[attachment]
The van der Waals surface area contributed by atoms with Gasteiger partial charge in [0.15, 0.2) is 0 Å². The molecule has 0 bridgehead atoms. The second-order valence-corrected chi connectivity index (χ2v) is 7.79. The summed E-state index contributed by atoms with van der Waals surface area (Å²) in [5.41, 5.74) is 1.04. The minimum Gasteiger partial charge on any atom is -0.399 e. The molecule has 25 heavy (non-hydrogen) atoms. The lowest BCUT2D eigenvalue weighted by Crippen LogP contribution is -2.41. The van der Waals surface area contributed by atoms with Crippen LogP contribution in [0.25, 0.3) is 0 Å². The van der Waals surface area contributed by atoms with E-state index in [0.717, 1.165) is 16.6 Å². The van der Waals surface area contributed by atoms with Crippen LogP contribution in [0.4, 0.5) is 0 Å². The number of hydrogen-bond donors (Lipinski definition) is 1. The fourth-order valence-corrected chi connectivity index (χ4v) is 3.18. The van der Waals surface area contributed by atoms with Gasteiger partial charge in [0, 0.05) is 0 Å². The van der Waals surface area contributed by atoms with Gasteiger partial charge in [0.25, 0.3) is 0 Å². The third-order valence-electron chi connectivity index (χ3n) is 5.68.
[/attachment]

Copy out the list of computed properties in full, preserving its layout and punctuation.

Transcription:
The van der Waals surface area contributed by atoms with Gasteiger partial charge in [0.15, 0.2) is 0 Å². The molecule has 0 bridgehead atoms. The second-order valence-corrected chi connectivity index (χ2v) is 7.79. The summed E-state index contributed by atoms with van der Waals surface area (Å²) in [5.41, 5.74) is 1.04. The minimum Gasteiger partial charge on any atom is -0.399 e. The molecule has 25 heavy (non-hydrogen) atoms. The lowest BCUT2D eigenvalue weighted by Crippen LogP contribution is -2.41. The van der Waals surface area contributed by atoms with Crippen LogP contribution in [0.25, 0.3) is 0 Å². The van der Waals surface area contributed by atoms with E-state index in [0.717, 1.165) is 16.6 Å². The van der Waals surface area contributed by atoms with Crippen LogP contribution in [0.4, 0.5) is 0 Å². The number of hydrogen-bond donors (Lipinski definition) is 1. The fourth-order valence-corrected chi connectivity index (χ4v) is 3.18. The van der Waals surface area contributed by atoms with Gasteiger partial charge in [0, 0.05) is 0 Å². The van der Waals surface area contributed by atoms with Gasteiger partial charge in [0.25, 0.3) is 0 Å². The third-order valence-electron chi connectivity index (χ3n) is 5.68.